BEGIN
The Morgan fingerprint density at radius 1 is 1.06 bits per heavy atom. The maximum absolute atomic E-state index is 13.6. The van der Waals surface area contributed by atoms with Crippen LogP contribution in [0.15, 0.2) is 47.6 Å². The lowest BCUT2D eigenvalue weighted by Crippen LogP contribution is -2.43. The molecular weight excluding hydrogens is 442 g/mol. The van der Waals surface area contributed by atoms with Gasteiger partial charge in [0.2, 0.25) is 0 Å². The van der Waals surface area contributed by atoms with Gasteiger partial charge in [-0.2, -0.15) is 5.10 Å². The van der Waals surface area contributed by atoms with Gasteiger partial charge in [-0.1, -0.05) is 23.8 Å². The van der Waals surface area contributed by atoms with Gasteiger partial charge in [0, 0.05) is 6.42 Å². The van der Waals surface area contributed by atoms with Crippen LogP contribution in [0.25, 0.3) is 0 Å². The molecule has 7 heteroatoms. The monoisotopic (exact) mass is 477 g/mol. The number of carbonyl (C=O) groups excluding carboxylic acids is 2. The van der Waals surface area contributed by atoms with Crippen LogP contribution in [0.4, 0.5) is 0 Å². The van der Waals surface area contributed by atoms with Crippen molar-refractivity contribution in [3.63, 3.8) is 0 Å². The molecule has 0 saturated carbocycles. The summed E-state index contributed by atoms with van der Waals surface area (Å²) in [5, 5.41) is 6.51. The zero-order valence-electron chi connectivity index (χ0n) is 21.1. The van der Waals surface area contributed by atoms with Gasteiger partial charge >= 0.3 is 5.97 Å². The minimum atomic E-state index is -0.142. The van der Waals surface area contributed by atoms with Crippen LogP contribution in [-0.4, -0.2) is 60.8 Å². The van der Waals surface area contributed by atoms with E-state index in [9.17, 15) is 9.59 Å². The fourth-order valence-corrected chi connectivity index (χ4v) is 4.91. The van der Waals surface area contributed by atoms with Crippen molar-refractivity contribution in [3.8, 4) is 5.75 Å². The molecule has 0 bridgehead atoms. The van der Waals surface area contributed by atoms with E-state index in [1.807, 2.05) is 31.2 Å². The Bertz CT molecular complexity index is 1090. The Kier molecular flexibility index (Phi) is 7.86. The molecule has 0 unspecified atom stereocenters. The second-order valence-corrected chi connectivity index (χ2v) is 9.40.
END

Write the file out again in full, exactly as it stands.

The Morgan fingerprint density at radius 1 is 1.06 bits per heavy atom. The maximum absolute atomic E-state index is 13.6. The van der Waals surface area contributed by atoms with Crippen LogP contribution in [0.15, 0.2) is 47.6 Å². The lowest BCUT2D eigenvalue weighted by Crippen LogP contribution is -2.43. The molecular weight excluding hydrogens is 442 g/mol. The van der Waals surface area contributed by atoms with Gasteiger partial charge in [0.2, 0.25) is 0 Å². The van der Waals surface area contributed by atoms with Gasteiger partial charge in [-0.2, -0.15) is 5.10 Å². The van der Waals surface area contributed by atoms with Gasteiger partial charge in [-0.1, -0.05) is 23.8 Å². The van der Waals surface area contributed by atoms with Gasteiger partial charge in [0, 0.05) is 6.42 Å². The van der Waals surface area contributed by atoms with Crippen LogP contribution in [0.25, 0.3) is 0 Å². The molecule has 7 heteroatoms. The monoisotopic (exact) mass is 477 g/mol. The number of carbonyl (C=O) groups excluding carboxylic acids is 2. The van der Waals surface area contributed by atoms with Crippen LogP contribution in [0.4, 0.5) is 0 Å². The van der Waals surface area contributed by atoms with Crippen molar-refractivity contribution in [3.63, 3.8) is 0 Å². The molecule has 0 saturated carbocycles. The summed E-state index contributed by atoms with van der Waals surface area (Å²) in [5, 5.41) is 6.51. The zero-order valence-electron chi connectivity index (χ0n) is 21.1. The van der Waals surface area contributed by atoms with Gasteiger partial charge >= 0.3 is 5.97 Å². The minimum atomic E-state index is -0.142. The van der Waals surface area contributed by atoms with Crippen LogP contribution in [-0.4, -0.2) is 60.8 Å². The van der Waals surface area contributed by atoms with E-state index in [9.17, 15) is 9.59 Å². The fourth-order valence-corrected chi connectivity index (χ4v) is 4.91. The van der Waals surface area contributed by atoms with Crippen molar-refractivity contribution in [3.8, 4) is 5.75 Å². The molecule has 0 bridgehead atoms. The van der Waals surface area contributed by atoms with E-state index in [1.807, 2.05) is 31.2 Å². The Bertz CT molecular complexity index is 1090. The Kier molecular flexibility index (Phi) is 7.86. The molecule has 0 unspecified atom stereocenters. The second-order valence-corrected chi connectivity index (χ2v) is 9.40.